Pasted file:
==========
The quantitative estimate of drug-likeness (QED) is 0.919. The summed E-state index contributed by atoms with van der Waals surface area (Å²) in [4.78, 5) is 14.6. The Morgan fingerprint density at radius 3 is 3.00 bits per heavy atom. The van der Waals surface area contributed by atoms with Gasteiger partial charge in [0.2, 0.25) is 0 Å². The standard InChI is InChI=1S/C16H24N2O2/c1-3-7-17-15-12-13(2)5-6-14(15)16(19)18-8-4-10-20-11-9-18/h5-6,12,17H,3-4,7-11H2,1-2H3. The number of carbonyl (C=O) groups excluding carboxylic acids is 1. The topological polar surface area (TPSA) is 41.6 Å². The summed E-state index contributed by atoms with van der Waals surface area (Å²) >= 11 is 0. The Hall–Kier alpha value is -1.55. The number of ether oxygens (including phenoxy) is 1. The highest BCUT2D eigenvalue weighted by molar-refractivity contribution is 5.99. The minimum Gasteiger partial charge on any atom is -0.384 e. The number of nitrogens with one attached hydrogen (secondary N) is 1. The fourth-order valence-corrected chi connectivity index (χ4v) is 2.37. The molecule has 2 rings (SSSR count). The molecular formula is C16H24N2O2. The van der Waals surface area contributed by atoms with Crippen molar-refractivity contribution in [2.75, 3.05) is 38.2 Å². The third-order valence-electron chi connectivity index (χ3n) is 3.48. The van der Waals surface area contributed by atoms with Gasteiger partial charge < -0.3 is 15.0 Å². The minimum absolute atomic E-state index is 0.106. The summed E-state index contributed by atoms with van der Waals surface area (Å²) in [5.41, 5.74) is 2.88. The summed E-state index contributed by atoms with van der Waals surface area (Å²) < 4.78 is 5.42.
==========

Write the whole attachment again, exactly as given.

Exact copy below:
The quantitative estimate of drug-likeness (QED) is 0.919. The summed E-state index contributed by atoms with van der Waals surface area (Å²) in [4.78, 5) is 14.6. The Morgan fingerprint density at radius 3 is 3.00 bits per heavy atom. The van der Waals surface area contributed by atoms with Gasteiger partial charge in [0.2, 0.25) is 0 Å². The standard InChI is InChI=1S/C16H24N2O2/c1-3-7-17-15-12-13(2)5-6-14(15)16(19)18-8-4-10-20-11-9-18/h5-6,12,17H,3-4,7-11H2,1-2H3. The number of carbonyl (C=O) groups excluding carboxylic acids is 1. The topological polar surface area (TPSA) is 41.6 Å². The summed E-state index contributed by atoms with van der Waals surface area (Å²) >= 11 is 0. The Hall–Kier alpha value is -1.55. The number of ether oxygens (including phenoxy) is 1. The highest BCUT2D eigenvalue weighted by molar-refractivity contribution is 5.99. The minimum Gasteiger partial charge on any atom is -0.384 e. The number of nitrogens with one attached hydrogen (secondary N) is 1. The fourth-order valence-corrected chi connectivity index (χ4v) is 2.37. The molecule has 2 rings (SSSR count). The molecular formula is C16H24N2O2. The van der Waals surface area contributed by atoms with Crippen molar-refractivity contribution in [2.75, 3.05) is 38.2 Å². The third-order valence-electron chi connectivity index (χ3n) is 3.48. The van der Waals surface area contributed by atoms with Gasteiger partial charge < -0.3 is 15.0 Å². The minimum absolute atomic E-state index is 0.106. The summed E-state index contributed by atoms with van der Waals surface area (Å²) in [5.41, 5.74) is 2.88. The summed E-state index contributed by atoms with van der Waals surface area (Å²) < 4.78 is 5.42.